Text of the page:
GOP Letter on GPRA

Congress of the United States
Washington, DC 20515

February 25, 1997

Franklin D. Raines, Director
Office of Management and Budget
17th and Pennsylvania Ave., NW
Washington, D.C. 20503

Dear Director Raines:

This year implementation of the Government Performance and Results Act goes government-wide, as agencies are required to submit Strategic Plans to Congress by September 30, 1997. we have reviewed the requirements of this important act and would like to comment on the importance of agency consultations with Congress.

According to the Results Act, "when developing a strategic plan, the agency shall consult with Congress." Because the act does not completely specify what constitutes consultations, we strongly encourage that OMB in issuing further Results Act guidance to agencies, ensure that agencies are clear on what Congress expects during the coming year by way of these consultations.

In a November 12, 1996 OMB memo to the agencies on Results Act consultations, you stated: "To make consultations as useful as possible . . . all substantive documents related to strategic plans should be provided to OMB beforehand, and OMB comments ensuring consistency with national program and budget policies should be incorporated before the documents are given to Congress."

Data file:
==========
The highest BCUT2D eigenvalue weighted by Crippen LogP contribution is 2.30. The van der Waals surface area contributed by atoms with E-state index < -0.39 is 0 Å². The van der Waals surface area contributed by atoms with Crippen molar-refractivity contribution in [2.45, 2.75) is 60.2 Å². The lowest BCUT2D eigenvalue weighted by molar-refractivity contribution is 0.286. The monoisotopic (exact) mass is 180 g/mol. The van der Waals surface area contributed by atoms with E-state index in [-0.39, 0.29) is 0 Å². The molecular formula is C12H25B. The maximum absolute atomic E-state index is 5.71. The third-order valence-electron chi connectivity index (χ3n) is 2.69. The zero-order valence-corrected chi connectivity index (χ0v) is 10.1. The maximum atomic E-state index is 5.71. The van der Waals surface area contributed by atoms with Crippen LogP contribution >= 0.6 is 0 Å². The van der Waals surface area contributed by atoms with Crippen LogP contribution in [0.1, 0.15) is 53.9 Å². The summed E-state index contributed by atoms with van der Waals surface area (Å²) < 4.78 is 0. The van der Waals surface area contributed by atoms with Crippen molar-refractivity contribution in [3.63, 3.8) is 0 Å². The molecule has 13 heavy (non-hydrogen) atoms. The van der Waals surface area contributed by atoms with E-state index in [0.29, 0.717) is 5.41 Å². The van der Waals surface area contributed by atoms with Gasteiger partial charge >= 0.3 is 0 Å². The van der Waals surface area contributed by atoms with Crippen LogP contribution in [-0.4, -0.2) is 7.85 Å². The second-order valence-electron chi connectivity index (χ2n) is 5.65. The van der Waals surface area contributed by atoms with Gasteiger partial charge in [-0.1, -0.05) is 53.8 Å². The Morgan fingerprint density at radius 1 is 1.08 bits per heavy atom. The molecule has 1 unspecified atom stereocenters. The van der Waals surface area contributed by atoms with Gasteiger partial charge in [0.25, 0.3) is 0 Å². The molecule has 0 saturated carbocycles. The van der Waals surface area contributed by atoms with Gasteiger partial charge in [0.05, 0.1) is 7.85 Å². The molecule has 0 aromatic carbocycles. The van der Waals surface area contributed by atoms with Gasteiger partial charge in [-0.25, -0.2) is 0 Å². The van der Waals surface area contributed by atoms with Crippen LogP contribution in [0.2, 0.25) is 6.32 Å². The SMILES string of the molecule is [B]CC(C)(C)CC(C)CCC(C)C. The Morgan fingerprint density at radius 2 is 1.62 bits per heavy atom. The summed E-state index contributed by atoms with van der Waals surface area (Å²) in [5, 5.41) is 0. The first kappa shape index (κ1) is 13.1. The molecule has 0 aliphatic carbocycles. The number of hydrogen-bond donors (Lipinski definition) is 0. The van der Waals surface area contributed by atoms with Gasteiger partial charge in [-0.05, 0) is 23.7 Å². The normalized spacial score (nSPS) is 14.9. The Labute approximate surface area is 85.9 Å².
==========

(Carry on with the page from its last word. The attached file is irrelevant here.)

We hope that you will make it clear to agencies that OMB does not intend to establish a strict "clearance" process for any draft strategic plans meant to be used for discussions with Congress. Such a requirement would not only make the consultation process cumbersome, but does not reflect the iterative nature of government planning as envisioned by the Results Act.

As a result, agencies--and in many cases bureaus within each agency--should begin consultations with Congress as soon as possible and should try to complete the process before Congress' August recess. We believe such a time line will allow Congress sufficient time to have productive discussions with the agencies and give your office time to ensure final versions of the Strategic Plans are consistent wtih national program and budget policies.

While each committee has the full discretion to handle consultations in a manner with which it is most comfortable, we believe the following guidelines will make the consultation process most productive:

Once they have their mission, long-term goals and strategies roughed out, agencies should submit a draft plan to the Chairman and Ranking Member of all major authorizing, appropriating, oversight and budget committees in the House and Senate with jurisdiction over their programs in advance of any consultations , allowing the draft document to serve as the starting point for discussions. The draft Strategic Plans should contain:

  • A clear and concise mission statement based on statute;
  • Tangible outcome goals for attaining the agency's mission;